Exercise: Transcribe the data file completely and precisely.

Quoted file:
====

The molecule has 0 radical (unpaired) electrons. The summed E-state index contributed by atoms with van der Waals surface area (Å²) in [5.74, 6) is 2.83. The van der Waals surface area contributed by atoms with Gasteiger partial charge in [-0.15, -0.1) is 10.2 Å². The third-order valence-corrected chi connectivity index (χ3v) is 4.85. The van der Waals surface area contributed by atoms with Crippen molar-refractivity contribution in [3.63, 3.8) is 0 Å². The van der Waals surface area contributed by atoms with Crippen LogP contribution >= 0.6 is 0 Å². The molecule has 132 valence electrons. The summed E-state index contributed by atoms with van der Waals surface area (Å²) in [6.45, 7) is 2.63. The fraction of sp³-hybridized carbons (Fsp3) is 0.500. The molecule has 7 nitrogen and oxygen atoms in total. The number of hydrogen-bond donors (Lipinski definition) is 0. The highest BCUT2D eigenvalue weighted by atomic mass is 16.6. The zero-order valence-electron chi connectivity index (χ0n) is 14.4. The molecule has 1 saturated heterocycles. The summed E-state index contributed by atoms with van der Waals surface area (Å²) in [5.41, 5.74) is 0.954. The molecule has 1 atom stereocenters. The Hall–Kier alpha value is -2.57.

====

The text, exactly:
The molecule has 0 radical (unpaired) electrons. The summed E-state index contributed by atoms with van der Waals surface area (Å²) in [5.74, 6) is 2.83. The van der Waals surface area contributed by atoms with Gasteiger partial charge in [-0.15, -0.1) is 10.2 Å². The third-order valence-corrected chi connectivity index (χ3v) is 4.85. The van der Waals surface area contributed by atoms with Crippen molar-refractivity contribution in [3.63, 3.8) is 0 Å². The van der Waals surface area contributed by atoms with Crippen LogP contribution >= 0.6 is 0 Å². The molecule has 132 valence electrons. The summed E-state index contributed by atoms with van der Waals surface area (Å²) in [6.45, 7) is 2.63. The fraction of sp³-hybridized carbons (Fsp3) is 0.500. The molecule has 7 nitrogen and oxygen atoms in total. The number of hydrogen-bond donors (Lipinski definition) is 0. The highest BCUT2D eigenvalue weighted by atomic mass is 16.6. The zero-order valence-electron chi connectivity index (χ0n) is 14.4. The molecule has 1 saturated heterocycles. The summed E-state index contributed by atoms with van der Waals surface area (Å²) in [5.41, 5.74) is 0.954. The molecule has 1 atom stereocenters. The Hall–Kier alpha value is -2.57.